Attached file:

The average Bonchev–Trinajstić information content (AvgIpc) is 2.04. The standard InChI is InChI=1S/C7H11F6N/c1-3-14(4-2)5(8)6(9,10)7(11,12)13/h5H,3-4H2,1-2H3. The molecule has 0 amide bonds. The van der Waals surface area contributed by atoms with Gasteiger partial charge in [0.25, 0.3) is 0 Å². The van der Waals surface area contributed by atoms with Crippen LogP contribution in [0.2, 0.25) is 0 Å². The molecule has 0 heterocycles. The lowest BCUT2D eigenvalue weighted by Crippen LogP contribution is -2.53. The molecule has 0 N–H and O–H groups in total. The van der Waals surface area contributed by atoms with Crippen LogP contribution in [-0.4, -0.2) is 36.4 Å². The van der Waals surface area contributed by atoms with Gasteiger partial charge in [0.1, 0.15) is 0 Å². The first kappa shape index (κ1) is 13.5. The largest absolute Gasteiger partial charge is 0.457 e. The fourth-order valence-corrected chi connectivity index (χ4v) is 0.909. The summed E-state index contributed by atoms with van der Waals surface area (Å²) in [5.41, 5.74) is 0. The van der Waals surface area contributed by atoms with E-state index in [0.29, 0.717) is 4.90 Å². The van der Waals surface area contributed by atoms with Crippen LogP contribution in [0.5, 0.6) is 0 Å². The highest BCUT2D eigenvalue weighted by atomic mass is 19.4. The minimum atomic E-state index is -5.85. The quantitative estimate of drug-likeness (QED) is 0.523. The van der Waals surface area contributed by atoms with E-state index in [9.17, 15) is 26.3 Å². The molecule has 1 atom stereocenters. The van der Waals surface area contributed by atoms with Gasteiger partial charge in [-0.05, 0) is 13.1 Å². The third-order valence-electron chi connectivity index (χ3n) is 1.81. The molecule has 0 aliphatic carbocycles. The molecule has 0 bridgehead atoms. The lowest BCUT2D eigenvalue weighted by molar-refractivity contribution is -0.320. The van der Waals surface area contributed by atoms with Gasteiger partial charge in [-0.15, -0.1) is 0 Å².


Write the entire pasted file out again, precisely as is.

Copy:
The average Bonchev–Trinajstić information content (AvgIpc) is 2.04. The standard InChI is InChI=1S/C7H11F6N/c1-3-14(4-2)5(8)6(9,10)7(11,12)13/h5H,3-4H2,1-2H3. The molecule has 0 amide bonds. The van der Waals surface area contributed by atoms with Gasteiger partial charge in [0.25, 0.3) is 0 Å². The van der Waals surface area contributed by atoms with Crippen LogP contribution in [0.2, 0.25) is 0 Å². The molecule has 0 heterocycles. The lowest BCUT2D eigenvalue weighted by Crippen LogP contribution is -2.53. The molecule has 0 N–H and O–H groups in total. The van der Waals surface area contributed by atoms with Crippen LogP contribution in [-0.4, -0.2) is 36.4 Å². The van der Waals surface area contributed by atoms with Gasteiger partial charge in [0.1, 0.15) is 0 Å². The first kappa shape index (κ1) is 13.5. The largest absolute Gasteiger partial charge is 0.457 e. The fourth-order valence-corrected chi connectivity index (χ4v) is 0.909. The summed E-state index contributed by atoms with van der Waals surface area (Å²) in [5.41, 5.74) is 0. The van der Waals surface area contributed by atoms with E-state index in [0.29, 0.717) is 4.90 Å². The van der Waals surface area contributed by atoms with Crippen LogP contribution in [0.5, 0.6) is 0 Å². The highest BCUT2D eigenvalue weighted by atomic mass is 19.4. The minimum atomic E-state index is -5.85. The quantitative estimate of drug-likeness (QED) is 0.523. The van der Waals surface area contributed by atoms with E-state index in [9.17, 15) is 26.3 Å². The molecule has 1 atom stereocenters. The van der Waals surface area contributed by atoms with Gasteiger partial charge in [-0.05, 0) is 13.1 Å². The third-order valence-electron chi connectivity index (χ3n) is 1.81. The molecule has 0 aliphatic carbocycles. The molecule has 0 bridgehead atoms. The lowest BCUT2D eigenvalue weighted by molar-refractivity contribution is -0.320. The van der Waals surface area contributed by atoms with Gasteiger partial charge in [-0.15, -0.1) is 0 Å².